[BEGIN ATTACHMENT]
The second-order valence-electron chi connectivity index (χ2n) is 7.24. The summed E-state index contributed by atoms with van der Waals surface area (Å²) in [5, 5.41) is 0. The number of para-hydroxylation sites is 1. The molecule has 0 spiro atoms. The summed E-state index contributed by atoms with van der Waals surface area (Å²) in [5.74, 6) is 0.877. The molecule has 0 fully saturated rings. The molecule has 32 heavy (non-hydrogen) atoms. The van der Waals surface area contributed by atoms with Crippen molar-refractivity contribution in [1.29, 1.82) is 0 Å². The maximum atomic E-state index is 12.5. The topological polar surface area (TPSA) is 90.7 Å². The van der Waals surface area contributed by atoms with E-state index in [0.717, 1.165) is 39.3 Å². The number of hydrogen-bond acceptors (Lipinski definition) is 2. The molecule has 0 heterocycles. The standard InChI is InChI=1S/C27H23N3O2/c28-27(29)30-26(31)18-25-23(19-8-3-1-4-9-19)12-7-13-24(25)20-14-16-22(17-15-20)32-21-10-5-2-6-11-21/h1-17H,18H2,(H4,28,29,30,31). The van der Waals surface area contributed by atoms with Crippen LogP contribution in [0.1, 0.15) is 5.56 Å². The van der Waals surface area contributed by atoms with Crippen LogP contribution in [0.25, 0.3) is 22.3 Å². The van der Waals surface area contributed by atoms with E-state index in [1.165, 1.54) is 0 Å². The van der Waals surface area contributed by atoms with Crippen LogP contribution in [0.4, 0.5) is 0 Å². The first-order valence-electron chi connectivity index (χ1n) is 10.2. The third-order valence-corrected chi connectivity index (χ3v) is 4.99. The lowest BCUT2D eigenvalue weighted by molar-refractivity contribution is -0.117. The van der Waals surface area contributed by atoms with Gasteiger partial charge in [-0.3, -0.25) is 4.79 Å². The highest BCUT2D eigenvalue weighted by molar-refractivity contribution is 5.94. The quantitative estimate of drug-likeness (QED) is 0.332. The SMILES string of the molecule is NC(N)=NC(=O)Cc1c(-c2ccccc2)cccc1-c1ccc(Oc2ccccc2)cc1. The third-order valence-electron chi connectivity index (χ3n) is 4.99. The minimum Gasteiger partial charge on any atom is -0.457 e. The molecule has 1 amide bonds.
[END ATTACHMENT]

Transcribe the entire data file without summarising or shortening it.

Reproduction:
The second-order valence-electron chi connectivity index (χ2n) is 7.24. The summed E-state index contributed by atoms with van der Waals surface area (Å²) in [5, 5.41) is 0. The number of para-hydroxylation sites is 1. The molecule has 0 spiro atoms. The summed E-state index contributed by atoms with van der Waals surface area (Å²) in [5.74, 6) is 0.877. The molecule has 0 fully saturated rings. The molecule has 32 heavy (non-hydrogen) atoms. The van der Waals surface area contributed by atoms with Crippen molar-refractivity contribution in [1.29, 1.82) is 0 Å². The maximum atomic E-state index is 12.5. The topological polar surface area (TPSA) is 90.7 Å². The van der Waals surface area contributed by atoms with E-state index in [0.717, 1.165) is 39.3 Å². The number of hydrogen-bond acceptors (Lipinski definition) is 2. The molecule has 0 heterocycles. The standard InChI is InChI=1S/C27H23N3O2/c28-27(29)30-26(31)18-25-23(19-8-3-1-4-9-19)12-7-13-24(25)20-14-16-22(17-15-20)32-21-10-5-2-6-11-21/h1-17H,18H2,(H4,28,29,30,31). The van der Waals surface area contributed by atoms with Crippen LogP contribution in [0.1, 0.15) is 5.56 Å². The van der Waals surface area contributed by atoms with Crippen LogP contribution in [0.25, 0.3) is 22.3 Å². The van der Waals surface area contributed by atoms with E-state index in [1.165, 1.54) is 0 Å². The van der Waals surface area contributed by atoms with Crippen LogP contribution in [0.4, 0.5) is 0 Å². The first-order valence-electron chi connectivity index (χ1n) is 10.2. The third-order valence-corrected chi connectivity index (χ3v) is 4.99. The lowest BCUT2D eigenvalue weighted by molar-refractivity contribution is -0.117. The van der Waals surface area contributed by atoms with Gasteiger partial charge in [-0.3, -0.25) is 4.79 Å². The highest BCUT2D eigenvalue weighted by molar-refractivity contribution is 5.94. The quantitative estimate of drug-likeness (QED) is 0.332. The SMILES string of the molecule is NC(N)=NC(=O)Cc1c(-c2ccccc2)cccc1-c1ccc(Oc2ccccc2)cc1. The third-order valence-electron chi connectivity index (χ3n) is 4.99. The minimum Gasteiger partial charge on any atom is -0.457 e. The molecule has 1 amide bonds.